Responsible Recycling of Electronics.  If you are trying to get rid of household electronics (like televisions, monitors, computers, laptops, cell phones etc.), do not put them in the trash because they contain toxic metals.  Take them to Ohio Drop Off at 2899 Morse Road.  They actually will pay you for your old computer electronics, will unload your car for free and will only charge you $1 to properly dispose of your television.  They do not take refrigerators.  I’ve taken stuff there and you should, too.
RecycleForce Columbus now also provides a wide array of comprehensive recycling services to numerous clients and partners in central Ohio. Whether you’re a resident looking to get rid of that pile of junk that’s been sitting in your basement for months, or you’re a business that needs comprehensive e-waste disposal services, RecycleForce Columbus can meet your needs in timely and cost-efficient way.  And they employ ex-offenders to give them an alternative to a life of crime.  (Why should Bangledesh corner the market on recycling American electronics?)
Got A LOT of plastic?  Try Phoenix Recyling. They particularly want to hear from companies and manufacturers. They also want your Styrofoam (or the generic equivalent, called expanded polystyrene).
Now, the rest of us participate in curbside recycling. For almost any item in your home, SWACO has a suggestion about where you can take it to be recycled and avoid it going to landfill.  For instance, on July 27, 1992, SWACO’s Franklin County Sanitary Landfill began segregating and recycling appliances. An additional disposal fee is charged to cover the extra labor and recycling costs if appliances are brought to the Franklin County Sanitary Landfill. Residents can take their unwanted appliances directly to:
Central City Auto Parts
1930 McKinley Avenue
Columbus, Ohio 43222
Accepts all appliances and refrigerators with Freon. There is a $15.00 fee for Freon removal. Drop off only – pick up service is not offered.

Columbus Appliance and Parts
2686 Westerville Road
Columbus, Ohio 43224
Takes all appliances and refrigerators with Freon and will evacuate Freon at no charge.
Drop off is free. Pick up fee of $29.50 if inside I-270.  Pick up fee of $39.50 if outside I-270. Additional fee may apply if appliance is in basement or difficult location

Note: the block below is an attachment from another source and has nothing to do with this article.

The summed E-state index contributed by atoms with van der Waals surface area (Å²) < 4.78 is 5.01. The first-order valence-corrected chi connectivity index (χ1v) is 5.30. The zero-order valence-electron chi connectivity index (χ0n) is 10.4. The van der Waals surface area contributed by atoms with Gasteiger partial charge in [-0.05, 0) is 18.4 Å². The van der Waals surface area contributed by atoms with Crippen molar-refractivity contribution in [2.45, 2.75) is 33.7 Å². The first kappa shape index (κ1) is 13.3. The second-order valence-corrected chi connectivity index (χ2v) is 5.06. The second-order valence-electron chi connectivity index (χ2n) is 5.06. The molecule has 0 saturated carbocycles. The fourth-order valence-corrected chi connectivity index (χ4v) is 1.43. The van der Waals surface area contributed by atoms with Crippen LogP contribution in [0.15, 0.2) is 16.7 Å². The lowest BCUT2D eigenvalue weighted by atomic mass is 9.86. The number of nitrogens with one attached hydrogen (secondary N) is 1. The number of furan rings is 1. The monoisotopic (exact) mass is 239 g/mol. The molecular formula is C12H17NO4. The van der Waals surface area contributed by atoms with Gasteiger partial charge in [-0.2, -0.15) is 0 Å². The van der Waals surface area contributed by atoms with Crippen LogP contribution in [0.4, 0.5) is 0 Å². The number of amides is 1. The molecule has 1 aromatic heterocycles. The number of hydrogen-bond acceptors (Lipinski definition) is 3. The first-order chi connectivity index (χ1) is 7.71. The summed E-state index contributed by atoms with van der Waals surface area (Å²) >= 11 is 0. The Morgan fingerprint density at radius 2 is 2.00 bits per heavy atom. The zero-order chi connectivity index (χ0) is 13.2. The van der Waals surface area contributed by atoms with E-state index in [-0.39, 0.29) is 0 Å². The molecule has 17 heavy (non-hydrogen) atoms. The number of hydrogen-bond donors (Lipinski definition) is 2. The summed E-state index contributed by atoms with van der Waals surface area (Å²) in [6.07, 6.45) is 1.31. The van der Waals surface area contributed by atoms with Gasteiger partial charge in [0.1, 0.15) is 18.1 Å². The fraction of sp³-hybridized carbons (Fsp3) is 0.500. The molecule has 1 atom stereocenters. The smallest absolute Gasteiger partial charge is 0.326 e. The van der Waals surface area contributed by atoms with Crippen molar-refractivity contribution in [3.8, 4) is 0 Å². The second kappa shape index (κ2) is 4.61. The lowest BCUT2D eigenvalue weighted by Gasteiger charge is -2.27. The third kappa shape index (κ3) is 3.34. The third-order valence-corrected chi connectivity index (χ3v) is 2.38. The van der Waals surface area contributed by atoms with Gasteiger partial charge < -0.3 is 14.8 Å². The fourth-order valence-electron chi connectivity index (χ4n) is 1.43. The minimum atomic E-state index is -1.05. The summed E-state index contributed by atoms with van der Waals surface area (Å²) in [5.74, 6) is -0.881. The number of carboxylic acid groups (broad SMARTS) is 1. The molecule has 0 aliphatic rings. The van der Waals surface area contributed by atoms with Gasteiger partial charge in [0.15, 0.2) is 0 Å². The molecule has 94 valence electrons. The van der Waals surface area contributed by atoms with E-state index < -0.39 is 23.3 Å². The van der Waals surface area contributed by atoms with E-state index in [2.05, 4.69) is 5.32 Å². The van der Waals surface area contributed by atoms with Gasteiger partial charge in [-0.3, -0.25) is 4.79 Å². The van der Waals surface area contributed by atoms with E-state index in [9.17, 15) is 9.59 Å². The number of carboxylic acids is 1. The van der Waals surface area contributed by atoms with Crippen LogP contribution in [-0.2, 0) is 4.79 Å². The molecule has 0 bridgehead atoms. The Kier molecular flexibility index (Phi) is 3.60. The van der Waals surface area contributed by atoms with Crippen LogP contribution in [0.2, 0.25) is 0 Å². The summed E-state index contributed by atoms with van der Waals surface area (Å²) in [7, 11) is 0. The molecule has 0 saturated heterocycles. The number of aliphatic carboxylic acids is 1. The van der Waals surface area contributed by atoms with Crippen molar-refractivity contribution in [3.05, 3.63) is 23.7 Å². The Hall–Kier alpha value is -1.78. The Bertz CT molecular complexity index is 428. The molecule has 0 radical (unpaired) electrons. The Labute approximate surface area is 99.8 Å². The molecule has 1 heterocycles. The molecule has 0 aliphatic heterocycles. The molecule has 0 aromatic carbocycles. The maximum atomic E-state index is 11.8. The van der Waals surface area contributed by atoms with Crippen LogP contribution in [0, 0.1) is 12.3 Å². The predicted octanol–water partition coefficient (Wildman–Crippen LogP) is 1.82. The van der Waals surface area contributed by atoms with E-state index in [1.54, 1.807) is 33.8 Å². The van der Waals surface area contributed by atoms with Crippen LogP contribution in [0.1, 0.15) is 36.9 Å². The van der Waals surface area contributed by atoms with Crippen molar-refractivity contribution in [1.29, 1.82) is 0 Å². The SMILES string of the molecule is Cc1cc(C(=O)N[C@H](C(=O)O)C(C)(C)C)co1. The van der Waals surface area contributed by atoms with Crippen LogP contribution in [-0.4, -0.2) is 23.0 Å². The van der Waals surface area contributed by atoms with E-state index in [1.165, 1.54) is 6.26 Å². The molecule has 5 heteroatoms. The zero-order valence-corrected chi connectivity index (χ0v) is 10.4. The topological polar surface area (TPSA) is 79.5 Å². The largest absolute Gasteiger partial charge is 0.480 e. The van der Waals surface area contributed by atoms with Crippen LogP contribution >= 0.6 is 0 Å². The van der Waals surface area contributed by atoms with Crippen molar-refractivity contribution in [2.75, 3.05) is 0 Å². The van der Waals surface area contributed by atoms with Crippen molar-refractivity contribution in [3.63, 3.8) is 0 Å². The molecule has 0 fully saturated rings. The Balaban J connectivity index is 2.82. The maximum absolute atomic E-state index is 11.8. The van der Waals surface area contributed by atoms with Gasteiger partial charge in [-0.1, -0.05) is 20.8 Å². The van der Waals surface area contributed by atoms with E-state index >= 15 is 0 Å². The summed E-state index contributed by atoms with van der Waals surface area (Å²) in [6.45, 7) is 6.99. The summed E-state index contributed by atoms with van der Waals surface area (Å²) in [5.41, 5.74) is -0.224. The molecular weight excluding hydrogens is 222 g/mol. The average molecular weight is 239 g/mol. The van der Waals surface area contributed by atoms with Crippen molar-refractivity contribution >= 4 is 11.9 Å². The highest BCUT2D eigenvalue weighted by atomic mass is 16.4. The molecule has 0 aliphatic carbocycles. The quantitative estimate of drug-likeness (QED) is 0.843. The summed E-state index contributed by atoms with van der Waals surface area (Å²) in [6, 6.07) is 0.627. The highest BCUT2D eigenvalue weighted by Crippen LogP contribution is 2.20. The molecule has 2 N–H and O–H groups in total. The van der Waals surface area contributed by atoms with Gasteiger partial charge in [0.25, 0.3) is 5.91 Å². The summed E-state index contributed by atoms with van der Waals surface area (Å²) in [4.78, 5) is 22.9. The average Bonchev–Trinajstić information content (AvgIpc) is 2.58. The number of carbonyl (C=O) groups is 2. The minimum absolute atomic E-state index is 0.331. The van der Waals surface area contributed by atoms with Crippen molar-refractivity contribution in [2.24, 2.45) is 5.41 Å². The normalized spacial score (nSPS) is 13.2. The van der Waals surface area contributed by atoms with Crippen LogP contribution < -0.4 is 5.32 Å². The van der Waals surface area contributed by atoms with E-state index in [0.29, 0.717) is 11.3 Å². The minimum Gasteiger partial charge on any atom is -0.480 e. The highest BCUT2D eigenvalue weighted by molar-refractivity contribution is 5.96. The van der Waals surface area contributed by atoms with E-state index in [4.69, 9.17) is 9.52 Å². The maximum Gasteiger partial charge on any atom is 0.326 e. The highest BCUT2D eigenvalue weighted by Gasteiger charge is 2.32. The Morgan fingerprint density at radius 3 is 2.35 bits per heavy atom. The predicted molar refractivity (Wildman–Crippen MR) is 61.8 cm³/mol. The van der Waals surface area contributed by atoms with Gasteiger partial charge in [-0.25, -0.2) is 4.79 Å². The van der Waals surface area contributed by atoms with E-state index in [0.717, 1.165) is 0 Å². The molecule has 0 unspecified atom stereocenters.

PSC Metals - Joyce
1283 Joyce Avenue
Columbus, Ohio 43219
Will pay for metals and applicances. Will pay for applicances containing Freon and will evacuate Freon at no charge.

PSC Metals - Columbus
2205 Parsons Avenue
Columbus, Ohio 43207
Will pay for metals and appliances. Will pay for appliances containing Freon and will evacuate Freon at no charge.

City of Columbus residents should call bulk pick-up at 645-3111. (Please Note that the City of Columbus will not pick up appliances with Freon).

Old tires should go to Liberty Tire Recycling located at 3041 Jackson Pike. Call 614-871-8097 for information.
Finally, the Columbus Underground ran the following article a while ago about common mistakes we make when putting items in the recycling bin that should not be going there.

Here is a list of 10 common recycling mistakes made at the curb. This list pertains to the Rumpke customers in Franklin County. If your community uses a different recycler, check their website for details.

1. Plastic tubs – yogurt, sour cream, cottage cheese, Cool whip, to-go containers etc. Rumpke only wants your plastic if it’s a bottle. (#5 plastic tubs can be recycled at Whole Foods Market)

2. Plastic cups & plates – just because it has a recycling symbol doesn’t mean the recycler takes it. Remember, only plastic bottles including; detergent, shampoo, milk etc.

3. Caps – Remove caps and lids from bottles and jars. DO NOT throw them in the bin.

4. Plastic bags – Plastic bags wrap themselves around the sorting equipment, and as a result, may shut down the whole facility. Recycle plastic bags at the grocery store.

5. Greasy pizza boxes – Grease contaminates the potentially recyclable cardboard because it cannot be removed from the paper fibers. Tear off the greasy part of the box and recycle the rest.

6. Motor oil and hazardous chemical bottles – residue remaining inside these containers presents a risk to handlers and contaminates other plastic recycling, collection trucks and processing facilities.

7. Napkins, paper towels, tissues etc. -. These are made up of fibers that are too short to be reused.

8. Dishes, drinking glasses, mirrors, window glass, utensils, cookware (glass, metal, ceramic, or disposable plastic) – Not for the curbside bin.

9. Styrofoam – egg cartons, meat trays, to-go containers, cups…any Styrofoam that’s been in contact with food. Sorry to say, these go in the garbage.

10. Coated food boxes – milk and juice cartons, frozen food packaging, juice boxes, paper coffee cups. These boxes are specially coated which make it difficult to recycle them.

We only have one earth; let’s try not to waste it:-)